CPS Energy ready for highest energy demand week of summer

Over the last two weeks, electric customers in Texas have broken the all-time record for hourly energy consumption – multiple times. The previous record was set in August 2011, the summer that weather officials deem the hottest in Texas history. Our current forecast shows some relief in the weather, but CPS Energy and utilities across the state are prepared for the biggest energy demand week of the year – the week before school starts.

“We’ve been through a lot this summer already. But we’re just getting into the fourth quarter of this ball game,” says John Bonnin, CPS Energy’s interim vice president for Energy Supply and Market Operations. “Our power plants have been highly reliable this summer. They continue to keep our fuel prices stable. So each day, it’s all about planning, execution and operational excellence.”

This year, temperatures in San Antonio have hovered at or near triple digits since late July, increasing the demand for air conditioning – the biggest energy consumer for homes and businesses.

“Our customers use twice as much power on an August day as they do on a March day,” says Bonnin. “However, our highest load usually is the week before school starts. Teachers are at school, so we need to cool the schools. Kids are still at home, so we need to cool homes, too.”

Our diverse generation fleet, which includes wind and solar energy, can produce as much as 7,500 megawatts (MW) of power. Bonnin says our average daily energy demand in August peaks at around 4,800 MW. So while it may sound like we have plenty of power, our resources must be shared across the state electric grid into what you might call one big pot of energy soup. While we may generate close to 5,000 MW of power each day, or seven percent of the Texas market, the state grid and its 24 million customers may demand up to 69,000 MW on a given summer afternoon.

No room for error

Bonnin and his team are responsible for playing the supply and demand game each day. Fuel analysts monitor our energy load throughout the day. They keep an eye on the state grid, run by the Electric Reliability Council of Texas (ERCOT), adjust for current conditions and plan ahead for the next day. They also work in close coordination with staff at our power plants to make sure we have the resources required to meet our needs.

“Since we may need to stretch our system to its limit during the summer, it puts a premium on being extremely careful in our work,” he says. “We have to be careful in our planning, discuss contingency plans and double check our calculations. There’s no room to make an error.”

This year, a stable, high-pressure pattern has led to the unrelenting heatwave across the state. While every summer has its challenges, Bonnin says this summer has been unique. The state’s three biggest energy load centers – Houston, Dallas and San Antonio – have experienced peak demand at the same time. In previous years, rain or a weather event often took one of the big cities out of the daily demand mix, relieving pressure on the ERCOT grid.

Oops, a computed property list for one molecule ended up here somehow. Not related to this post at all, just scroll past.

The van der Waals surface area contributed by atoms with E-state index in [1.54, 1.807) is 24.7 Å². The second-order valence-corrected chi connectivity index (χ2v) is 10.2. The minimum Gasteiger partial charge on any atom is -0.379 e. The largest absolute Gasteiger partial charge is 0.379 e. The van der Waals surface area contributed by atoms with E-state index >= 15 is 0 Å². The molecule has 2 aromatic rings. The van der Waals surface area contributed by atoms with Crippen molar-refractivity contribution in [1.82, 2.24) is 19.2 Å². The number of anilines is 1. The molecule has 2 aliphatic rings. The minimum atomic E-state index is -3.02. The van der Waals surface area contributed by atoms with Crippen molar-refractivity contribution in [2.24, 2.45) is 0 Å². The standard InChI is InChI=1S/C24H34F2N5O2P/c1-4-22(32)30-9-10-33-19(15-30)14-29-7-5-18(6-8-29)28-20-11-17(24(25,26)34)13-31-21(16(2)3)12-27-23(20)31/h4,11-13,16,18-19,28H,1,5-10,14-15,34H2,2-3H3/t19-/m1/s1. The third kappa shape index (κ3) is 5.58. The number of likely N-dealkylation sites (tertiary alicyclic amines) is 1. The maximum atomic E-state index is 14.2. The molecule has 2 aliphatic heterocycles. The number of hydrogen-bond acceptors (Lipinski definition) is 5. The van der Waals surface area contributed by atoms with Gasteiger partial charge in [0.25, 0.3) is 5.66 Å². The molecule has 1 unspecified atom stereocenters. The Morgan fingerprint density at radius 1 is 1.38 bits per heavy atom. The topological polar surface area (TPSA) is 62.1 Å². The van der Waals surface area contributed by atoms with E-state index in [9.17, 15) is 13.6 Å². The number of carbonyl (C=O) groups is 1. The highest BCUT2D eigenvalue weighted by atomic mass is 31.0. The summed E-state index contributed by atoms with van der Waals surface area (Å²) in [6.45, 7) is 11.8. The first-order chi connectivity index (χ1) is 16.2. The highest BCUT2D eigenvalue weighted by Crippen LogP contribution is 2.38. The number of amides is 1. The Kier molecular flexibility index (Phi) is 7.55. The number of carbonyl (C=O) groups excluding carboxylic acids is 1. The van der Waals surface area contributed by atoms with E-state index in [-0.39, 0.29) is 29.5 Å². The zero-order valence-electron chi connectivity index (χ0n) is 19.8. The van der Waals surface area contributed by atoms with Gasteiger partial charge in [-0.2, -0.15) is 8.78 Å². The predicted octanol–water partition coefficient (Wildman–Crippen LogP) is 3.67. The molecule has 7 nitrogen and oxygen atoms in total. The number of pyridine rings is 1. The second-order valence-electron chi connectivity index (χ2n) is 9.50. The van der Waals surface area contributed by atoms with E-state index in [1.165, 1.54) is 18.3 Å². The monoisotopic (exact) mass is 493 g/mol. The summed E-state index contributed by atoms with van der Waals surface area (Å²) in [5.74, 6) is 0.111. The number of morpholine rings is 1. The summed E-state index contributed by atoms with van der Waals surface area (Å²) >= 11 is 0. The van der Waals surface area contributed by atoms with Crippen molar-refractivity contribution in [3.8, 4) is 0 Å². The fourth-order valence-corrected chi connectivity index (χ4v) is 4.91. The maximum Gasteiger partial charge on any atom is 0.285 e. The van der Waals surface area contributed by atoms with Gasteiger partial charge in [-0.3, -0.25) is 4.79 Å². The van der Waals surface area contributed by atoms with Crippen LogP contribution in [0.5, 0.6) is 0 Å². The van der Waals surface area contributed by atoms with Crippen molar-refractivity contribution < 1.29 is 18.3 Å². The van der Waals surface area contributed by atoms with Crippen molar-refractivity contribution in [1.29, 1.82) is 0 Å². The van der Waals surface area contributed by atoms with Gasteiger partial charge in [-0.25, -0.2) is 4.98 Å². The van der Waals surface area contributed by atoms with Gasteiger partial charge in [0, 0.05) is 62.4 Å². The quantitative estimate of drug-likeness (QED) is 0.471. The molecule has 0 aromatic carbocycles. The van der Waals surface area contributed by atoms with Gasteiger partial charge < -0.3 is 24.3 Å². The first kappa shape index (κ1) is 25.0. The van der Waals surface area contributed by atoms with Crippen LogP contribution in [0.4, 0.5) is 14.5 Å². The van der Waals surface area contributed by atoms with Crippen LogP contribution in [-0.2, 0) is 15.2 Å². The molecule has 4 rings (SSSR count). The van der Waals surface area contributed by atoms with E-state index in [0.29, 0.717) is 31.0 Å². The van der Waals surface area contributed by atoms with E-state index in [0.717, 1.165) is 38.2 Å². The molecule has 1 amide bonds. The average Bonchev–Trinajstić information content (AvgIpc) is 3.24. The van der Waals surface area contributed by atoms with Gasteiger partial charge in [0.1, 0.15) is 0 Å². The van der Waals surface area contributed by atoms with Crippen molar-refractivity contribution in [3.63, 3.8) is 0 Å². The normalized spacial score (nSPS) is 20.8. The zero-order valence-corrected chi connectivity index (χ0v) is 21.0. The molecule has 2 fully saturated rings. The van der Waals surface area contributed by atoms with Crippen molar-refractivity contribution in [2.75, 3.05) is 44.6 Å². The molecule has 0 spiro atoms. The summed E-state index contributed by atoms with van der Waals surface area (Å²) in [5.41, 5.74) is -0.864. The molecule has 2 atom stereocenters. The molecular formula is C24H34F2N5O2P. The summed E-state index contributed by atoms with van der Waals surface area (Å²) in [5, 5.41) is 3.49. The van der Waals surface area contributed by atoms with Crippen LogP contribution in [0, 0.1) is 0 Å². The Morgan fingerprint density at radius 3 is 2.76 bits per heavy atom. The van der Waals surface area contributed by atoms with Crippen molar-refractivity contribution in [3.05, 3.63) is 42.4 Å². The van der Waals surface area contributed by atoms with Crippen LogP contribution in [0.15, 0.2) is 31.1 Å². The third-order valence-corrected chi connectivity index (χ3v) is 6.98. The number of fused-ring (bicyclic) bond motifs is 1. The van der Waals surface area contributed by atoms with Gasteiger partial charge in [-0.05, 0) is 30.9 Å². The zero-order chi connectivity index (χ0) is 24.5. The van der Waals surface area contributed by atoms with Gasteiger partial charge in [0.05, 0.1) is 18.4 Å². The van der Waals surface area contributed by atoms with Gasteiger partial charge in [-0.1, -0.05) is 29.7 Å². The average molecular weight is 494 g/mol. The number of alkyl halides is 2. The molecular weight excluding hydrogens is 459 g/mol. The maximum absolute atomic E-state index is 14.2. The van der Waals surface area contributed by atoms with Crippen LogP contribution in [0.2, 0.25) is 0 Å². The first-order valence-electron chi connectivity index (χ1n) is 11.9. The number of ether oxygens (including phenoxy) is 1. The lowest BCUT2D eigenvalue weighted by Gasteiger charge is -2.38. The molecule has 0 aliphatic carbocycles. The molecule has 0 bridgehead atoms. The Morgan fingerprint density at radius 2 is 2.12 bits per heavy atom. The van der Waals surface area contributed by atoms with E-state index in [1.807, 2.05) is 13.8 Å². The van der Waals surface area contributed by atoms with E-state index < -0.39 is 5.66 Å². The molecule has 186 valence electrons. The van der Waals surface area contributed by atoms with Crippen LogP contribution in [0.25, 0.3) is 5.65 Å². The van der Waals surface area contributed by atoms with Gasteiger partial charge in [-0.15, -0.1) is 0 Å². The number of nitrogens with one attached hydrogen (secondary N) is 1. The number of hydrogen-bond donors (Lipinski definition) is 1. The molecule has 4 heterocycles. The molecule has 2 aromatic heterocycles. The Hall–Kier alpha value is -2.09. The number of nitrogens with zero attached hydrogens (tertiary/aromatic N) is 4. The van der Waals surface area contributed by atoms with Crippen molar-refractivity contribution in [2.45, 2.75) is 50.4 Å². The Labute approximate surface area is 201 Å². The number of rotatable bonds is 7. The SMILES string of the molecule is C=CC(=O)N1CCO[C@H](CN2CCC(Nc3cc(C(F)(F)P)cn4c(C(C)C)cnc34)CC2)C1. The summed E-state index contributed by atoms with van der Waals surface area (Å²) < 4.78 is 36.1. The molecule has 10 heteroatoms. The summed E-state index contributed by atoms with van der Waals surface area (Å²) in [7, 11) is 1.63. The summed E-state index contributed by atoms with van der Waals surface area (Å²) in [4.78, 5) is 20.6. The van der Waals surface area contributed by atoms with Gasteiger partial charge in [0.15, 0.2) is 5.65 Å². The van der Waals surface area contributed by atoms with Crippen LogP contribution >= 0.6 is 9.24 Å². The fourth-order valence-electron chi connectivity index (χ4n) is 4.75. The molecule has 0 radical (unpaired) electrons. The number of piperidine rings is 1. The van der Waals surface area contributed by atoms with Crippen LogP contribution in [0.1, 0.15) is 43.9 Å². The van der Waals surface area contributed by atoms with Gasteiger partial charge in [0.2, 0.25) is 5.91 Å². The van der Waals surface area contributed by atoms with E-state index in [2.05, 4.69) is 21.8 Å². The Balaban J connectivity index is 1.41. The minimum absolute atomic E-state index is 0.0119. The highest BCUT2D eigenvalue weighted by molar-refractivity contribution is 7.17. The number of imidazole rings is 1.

“As long as the temperature stayed in the upper 90s, the grid could easily accommodate the load,” says Bonnin. “It was predictable, so the market knew exactly what was going to happen one day after another. About two weeks ago, temperatures broke the 100-degree mark in all three areas. This led to market volatility and higher prices for several days.”

Grid is stronger than ever

While consumption has been at its highest level ever, the ERCOT grid now has more reserve power than it did four years ago. Power plants, including our natural gas, nuclear and coal plants, have been highly reliable. New generation – especially renewable power – over the last four years has helped build healthy reserves. Bonnin says coastal wind farms, like our Papalote, Los Vientos, and Peñascal Farms, have been strong power producers this summer. CPS Energy has more than 1,000 MW of wind power – the most in the country. We’ve also added roughly 100 MW of solar power to our resource mix over the last year, and more is on the way.

Increased conservation also has helped. On extreme weather days, utilities like CPS Energy implement demand response – a valuable residential and commercial program that provides incentives to customers for voluntarily reducing their energy use. Demand response reduces our electrical load, making as much as 140 MW of additional power available, if needed.

Some records are better than others. We may see more set this summer. Throughout August and September, we will continue to work with our ERCOT partners to manage power as efficiently as possible. Soon, fall and football stadiums should signal the end of another hot, challenging summer in Texas.

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Scott Wudel

Scott was part of the Corporate Communications team at CPS Energy.

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